Recently, Take-Two Interactive CEO Strauss Zelnick announced that, for the foreseeable future, all the company’s upcoming games would implement “recurrent consumer spending options,” i.e., microtransactions. I would be lying if I said this was unexpected, but that doesn’t change the unavoidable fact that trying to shoehorn microtransactions into every video game you plan on making is a very bad idea.
Microtransactions are commonly used as a means to speed up (or completely bypass) timers that lock out certain game features or levels. Another form of microtransactions is loot boxes that let players use real world money to buy a chance at obtaining a rare character skin or other digital, intangible reward. But, here’s the kicker: microtransactions are usually found in free to play games and are considered a necessary evil since microtransactions are the only way the developers will make any money with those games. Plus, free to play games are designed from the ground up to tempt gamers into purchasing microtransactions — free to play games are created with microtransactions in mind. But what happens when a publisher shoves microtransactions into games that aren’t designed for them? According to recent history, nothing good.
Lately, a lot of AAA games have released with microtransactions. Middle-Earth: Shadow of War, Deus Ex: Mankind Divided, and Star Wars Battlefront II are only a few in an ever-growing list, and microtransactions break the the gameplay balance in every single one of these games. Shadow of War‘s microtransactions consist of loot boxes that let gamers acquire powerful Uruk captains for their army instead of going out into the game world and searching for them, which removes the primary challenge of the game. All of Mankind Divided‘s microtransactions consist of ammo, in-game money, and skill points, which also ruins the game’s challenge since players can simply pay money for these much-needed items instead of scrounge around for them as intended. And lest we forget that players who buy Star Card loot boxes in Star Wars Battlefront II gain some of the most unfair advantages on the planet over those who don’t. Every single time, without fail, inserting a microtransaction into a game that wasn’t designed for it is like trying to make a square peg fit in a round hole: it simply doesn’t work, and merely trying to do so is just asking for something to break.
So, what can we expect from Take-Two’s microtransactions? Well, let’s look one of the company’s most popular franchises: Borderlands. For those of you who don’t know, Borderlands revolves around players traveling the game world and opening chests for a chance at finding powerful guns. In other words, Borderlands is all about opening loot boxes, ones gamers have to earn through skill and exploration instead of just buying with a credit card. In all likelihood, microtransactions in the upcoming/rumored Borderlands 3 would be in the form of loot boxes gamers have to pay for. Not only would this break the game, but it would be an admission from Take-Two Interactive that Borderlands 3 isn’t worth playing. Why would anyone bother working through the game’s meticulously crafted levels and fighting intriguing enemies for a shotgun that shoots acidic rockets when he or she can just spend $5 on the chance of obtaining that same weapon? It is for this very reason the producers of Monster Hunter: World will not include loot boxes (and hopefully other microtransactions) in their game: the game’s purpose is for players to gain loot as a reward for honing their skills and using that loot to obtain even more loot, and loot boxes defeat that purpose. A loot box gamers can pay for in a game about searching for free loot boxes is insulting, redundant, and indicative of a lack of understanding of the game’s core mechanics.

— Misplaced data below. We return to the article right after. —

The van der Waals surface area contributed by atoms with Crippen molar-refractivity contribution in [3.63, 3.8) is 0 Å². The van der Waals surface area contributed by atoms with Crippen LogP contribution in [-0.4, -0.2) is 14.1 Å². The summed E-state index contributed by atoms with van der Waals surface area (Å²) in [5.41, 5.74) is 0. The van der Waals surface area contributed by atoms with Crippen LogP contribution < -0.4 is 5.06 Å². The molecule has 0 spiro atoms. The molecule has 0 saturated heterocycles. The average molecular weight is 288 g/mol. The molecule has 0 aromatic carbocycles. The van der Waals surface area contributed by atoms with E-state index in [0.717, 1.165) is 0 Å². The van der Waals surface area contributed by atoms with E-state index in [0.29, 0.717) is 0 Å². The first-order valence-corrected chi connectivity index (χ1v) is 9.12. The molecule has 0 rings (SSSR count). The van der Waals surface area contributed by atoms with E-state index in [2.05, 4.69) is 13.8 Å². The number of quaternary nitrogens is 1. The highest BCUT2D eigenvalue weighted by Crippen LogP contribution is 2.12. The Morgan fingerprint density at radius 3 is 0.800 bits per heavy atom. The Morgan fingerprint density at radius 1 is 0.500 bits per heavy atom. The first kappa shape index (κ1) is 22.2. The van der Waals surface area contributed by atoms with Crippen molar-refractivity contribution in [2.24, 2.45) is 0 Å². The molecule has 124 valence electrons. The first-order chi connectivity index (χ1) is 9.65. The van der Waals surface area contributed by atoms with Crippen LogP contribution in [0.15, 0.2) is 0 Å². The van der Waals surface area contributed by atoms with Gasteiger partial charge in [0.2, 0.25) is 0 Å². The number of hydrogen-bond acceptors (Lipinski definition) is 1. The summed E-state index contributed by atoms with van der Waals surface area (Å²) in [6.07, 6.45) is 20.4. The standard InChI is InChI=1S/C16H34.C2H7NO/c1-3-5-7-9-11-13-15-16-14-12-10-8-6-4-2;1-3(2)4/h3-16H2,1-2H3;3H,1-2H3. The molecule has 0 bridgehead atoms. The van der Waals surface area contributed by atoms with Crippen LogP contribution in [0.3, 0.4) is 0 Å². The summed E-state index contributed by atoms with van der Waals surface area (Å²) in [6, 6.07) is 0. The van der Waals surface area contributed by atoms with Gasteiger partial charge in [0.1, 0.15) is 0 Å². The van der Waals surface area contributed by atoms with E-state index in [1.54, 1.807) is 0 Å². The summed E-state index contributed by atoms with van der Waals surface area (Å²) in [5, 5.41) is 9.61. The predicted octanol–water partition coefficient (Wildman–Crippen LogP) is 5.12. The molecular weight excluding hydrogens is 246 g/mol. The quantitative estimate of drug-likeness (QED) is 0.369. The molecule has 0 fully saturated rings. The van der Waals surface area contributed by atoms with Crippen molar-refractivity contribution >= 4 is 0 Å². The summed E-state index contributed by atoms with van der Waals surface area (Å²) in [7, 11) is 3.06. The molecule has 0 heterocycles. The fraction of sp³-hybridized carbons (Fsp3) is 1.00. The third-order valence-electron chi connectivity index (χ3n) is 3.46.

With any luck, Take-Two Interactive will abort its misguided microtransaction plans. The company is on shaky ground already, and placing microtransactions (something that pisses off gamers and makes games worse) in its upcoming games is an unfortunate business strategy that will likely destroy any remaining trust customers have for Take-Two Interactive.